Today's post is a bit of a throwback - at least for me as it has actually been almost three years since I visited the Festung Dömitz. Festung means fortress in English and, truth be told, I don't find fortresses the most fascinating of stuctures. (In case you hadn't noticed yet, Baroque and Rococo are way more up my alley.) But when I'm in a region, I hardly pass up the chance to visit any historical structure.
The Festung Dömitz is a bastion fort located on the banks of the Elbe, one of the major rivers of Central Europe that has always been one of the greatest natural divisions in what is now Germany. Already between 1559 and 1565, Duke Johann Albrecht I of Mecklenburg-Güstrow built the fort to secure Mecklenburg's south-western border. It was built on the site of an older fort, which had been built in the 13th century. The Duke commissioned Italian military engineer Francesco a Bornau to draw up plans for the fortress that would become the largest and strongest in all of Mecklenburg.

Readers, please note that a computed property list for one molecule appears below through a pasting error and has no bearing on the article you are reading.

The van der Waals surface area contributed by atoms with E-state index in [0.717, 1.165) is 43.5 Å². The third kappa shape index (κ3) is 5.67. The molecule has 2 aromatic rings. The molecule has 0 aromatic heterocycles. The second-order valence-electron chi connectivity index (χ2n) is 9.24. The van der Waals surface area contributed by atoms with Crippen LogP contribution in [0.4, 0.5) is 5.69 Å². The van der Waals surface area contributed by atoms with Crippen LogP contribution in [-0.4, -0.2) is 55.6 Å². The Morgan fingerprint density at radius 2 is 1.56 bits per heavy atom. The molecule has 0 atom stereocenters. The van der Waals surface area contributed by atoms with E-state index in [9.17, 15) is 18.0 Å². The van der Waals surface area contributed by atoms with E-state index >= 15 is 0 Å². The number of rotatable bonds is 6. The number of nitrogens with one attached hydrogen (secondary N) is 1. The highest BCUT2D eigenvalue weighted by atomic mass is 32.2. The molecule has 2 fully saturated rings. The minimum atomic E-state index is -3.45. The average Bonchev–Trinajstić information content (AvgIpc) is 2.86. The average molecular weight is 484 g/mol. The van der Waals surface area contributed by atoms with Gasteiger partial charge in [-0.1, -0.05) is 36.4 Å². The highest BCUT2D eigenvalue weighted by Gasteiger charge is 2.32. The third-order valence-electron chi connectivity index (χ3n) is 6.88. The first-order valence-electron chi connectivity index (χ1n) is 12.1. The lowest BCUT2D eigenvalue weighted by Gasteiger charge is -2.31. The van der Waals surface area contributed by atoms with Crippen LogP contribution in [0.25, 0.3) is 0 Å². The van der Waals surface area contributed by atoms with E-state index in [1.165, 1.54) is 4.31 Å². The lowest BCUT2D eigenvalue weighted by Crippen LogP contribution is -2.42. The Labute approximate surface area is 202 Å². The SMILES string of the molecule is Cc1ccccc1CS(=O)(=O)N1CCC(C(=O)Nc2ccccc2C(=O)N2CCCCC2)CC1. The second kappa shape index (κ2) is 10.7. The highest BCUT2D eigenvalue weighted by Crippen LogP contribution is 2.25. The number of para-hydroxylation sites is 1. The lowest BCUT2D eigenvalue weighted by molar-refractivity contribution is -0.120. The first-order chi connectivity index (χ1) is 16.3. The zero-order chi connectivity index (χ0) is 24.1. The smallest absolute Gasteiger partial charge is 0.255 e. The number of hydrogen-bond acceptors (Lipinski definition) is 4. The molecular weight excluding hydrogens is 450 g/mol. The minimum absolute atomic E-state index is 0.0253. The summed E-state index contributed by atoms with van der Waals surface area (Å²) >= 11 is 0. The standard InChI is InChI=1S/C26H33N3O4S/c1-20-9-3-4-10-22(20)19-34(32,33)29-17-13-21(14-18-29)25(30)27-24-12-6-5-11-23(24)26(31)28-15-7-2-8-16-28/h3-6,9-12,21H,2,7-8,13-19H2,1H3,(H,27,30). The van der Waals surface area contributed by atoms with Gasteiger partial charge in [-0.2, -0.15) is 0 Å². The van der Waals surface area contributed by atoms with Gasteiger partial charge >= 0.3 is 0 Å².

Good to know:
The Festung Dömitz is open to visitors between May 1 and October 3, Tuesdays to Fridays from 10am to 5pm as well as on Saturdays, Sundays and holidays from 10am to 6pm; between October 4 and October 31, Tuesdays to Sundays and holidays from 10am to 4.30pm; as well as between November 1 and April 30, Tuesdays to Sundays between 12pm and 4pm. Admission per adult is 5,50 euros. For more information, have a look here.